Wayfair Engineering places special emphasis on software testing as a means of maintaining stability in production. The DevTools team, which I am a member of, has built and integrated a number of tools into our development and deploy process in order to catch errors as early as possible, especially before they land in master. If you missed it, last week we released sp-phpunit, a script to manage running PHPUnit tests in parallel.

Today we’re open-sourcing hussar, another tool we’ve been using as part of our deploy process, that performs PHP static analysis using HHVM. The name comes partly from the cavalry unit in Age of Empires II — a classic strategy game where a few of us on DevTools still fight to the end — but mainly from the fact that it’s a good, open name that shares a few letters with the tool’s main feature: HHVM static analysis.

Put simply, hussar builds and compares HHVM static analysis reports. It maintains a project workspace and shows errors introduced by applying patches or merging branches. With hussar, projects that cannot yet run on HHVM are able to realize the benefits of static analysis and catch potentially fatal errors prior to runtime. Here is a list of errors hussar can catch. The tool displays these errors in a formatted report. This means our engineers get the safety of strong typing and static code analysis in addition to the flexibility of development they’re accustomed to.

We wrote hussar as a preparatory step toward possibly running Wayfair on HHVM. When we first tried to use HHVM, we discovered that it lacked support for a number of features and extensions used throughout our codebase. Recognizing both the performance and code quality benefits it could provide, we hacked together a script that would get at least the code analysis component working. Over the past few months this script has gone through several iterations as we worked on edge cases and ironed out false-positives to increase its accuracy and utility. The result is a tool that reliably reports legitimate errors.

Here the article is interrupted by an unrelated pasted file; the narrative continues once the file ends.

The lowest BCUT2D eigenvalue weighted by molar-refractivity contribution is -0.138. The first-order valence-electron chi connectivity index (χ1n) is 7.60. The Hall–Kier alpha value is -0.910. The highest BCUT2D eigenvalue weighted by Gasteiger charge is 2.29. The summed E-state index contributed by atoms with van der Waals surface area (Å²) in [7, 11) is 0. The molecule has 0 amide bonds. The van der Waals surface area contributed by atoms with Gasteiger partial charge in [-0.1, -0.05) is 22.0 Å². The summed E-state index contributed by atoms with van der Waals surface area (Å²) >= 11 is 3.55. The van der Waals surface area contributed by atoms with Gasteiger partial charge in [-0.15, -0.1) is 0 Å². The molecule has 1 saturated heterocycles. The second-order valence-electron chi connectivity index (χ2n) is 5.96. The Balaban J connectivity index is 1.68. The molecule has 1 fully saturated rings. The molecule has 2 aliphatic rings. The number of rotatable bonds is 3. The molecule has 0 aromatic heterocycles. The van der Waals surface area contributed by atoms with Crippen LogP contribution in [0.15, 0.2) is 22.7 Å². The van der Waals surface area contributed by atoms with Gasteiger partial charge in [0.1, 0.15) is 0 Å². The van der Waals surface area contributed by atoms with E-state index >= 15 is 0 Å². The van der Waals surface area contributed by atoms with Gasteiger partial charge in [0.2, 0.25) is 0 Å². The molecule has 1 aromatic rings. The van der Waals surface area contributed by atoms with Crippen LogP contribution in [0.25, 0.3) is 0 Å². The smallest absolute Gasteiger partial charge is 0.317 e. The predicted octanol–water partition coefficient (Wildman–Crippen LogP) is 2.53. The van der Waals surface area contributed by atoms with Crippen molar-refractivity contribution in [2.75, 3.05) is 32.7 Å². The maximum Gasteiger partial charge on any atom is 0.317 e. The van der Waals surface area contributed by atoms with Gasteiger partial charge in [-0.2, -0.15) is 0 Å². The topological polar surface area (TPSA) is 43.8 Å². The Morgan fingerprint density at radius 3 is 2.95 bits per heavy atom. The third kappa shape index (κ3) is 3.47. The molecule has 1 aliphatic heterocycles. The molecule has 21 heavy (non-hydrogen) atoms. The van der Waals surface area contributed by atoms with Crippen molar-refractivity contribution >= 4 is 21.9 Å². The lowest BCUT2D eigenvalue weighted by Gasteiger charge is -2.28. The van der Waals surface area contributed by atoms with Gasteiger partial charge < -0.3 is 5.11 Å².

We’re using hussar as part of our deploy process in addition to our integration and unit tests. Since we’ve started using the tool it has made us aware of a number of errors that slipped through our other tests. This multi-faceted approach to testing has allowed us to be more confident in deployments while keeping productivity high.

Our engineers are also able to run hussar against their code in advance of the deployment process, so ideally any errors are caught even before code review. We’re using a remotely triggered Jenkins job to coordinate running hussar builds on a dedicated testing cluster. HHVM is a bit heavy, so each machine has 6gb RAM, and reports are written to a shared filesystem to avoid repeating work. Run time is usually five minutes or less.

We also generate a full report nightly and are working through the backlog of existing errors. Each resolved error improves our codebase and brings us one step closer to the possibility of running our sites on the HHVM platform.

We think hussar solves the “backsliding” problem likely faced by all project maintainers with large PHP codebases when considering a migration onto HHVM. That is, it’s usually impractical to address all the static analysis issues at once, since tech debt continues to accumulate as developers work through the backlog. This is solved by hussar’s focus on preventing new errors, which allows momentum to build in the efforts to clean the rest of the codebase. For us, the proof of this is that the number of errors found by static analysis across our codebase has been steadily declining since we started using hussar.

For more details on how hussar works and information on how you can start using it to analyze your own code, head over to the project’s GitHub page. We hope you find it useful, and welcome any contributions!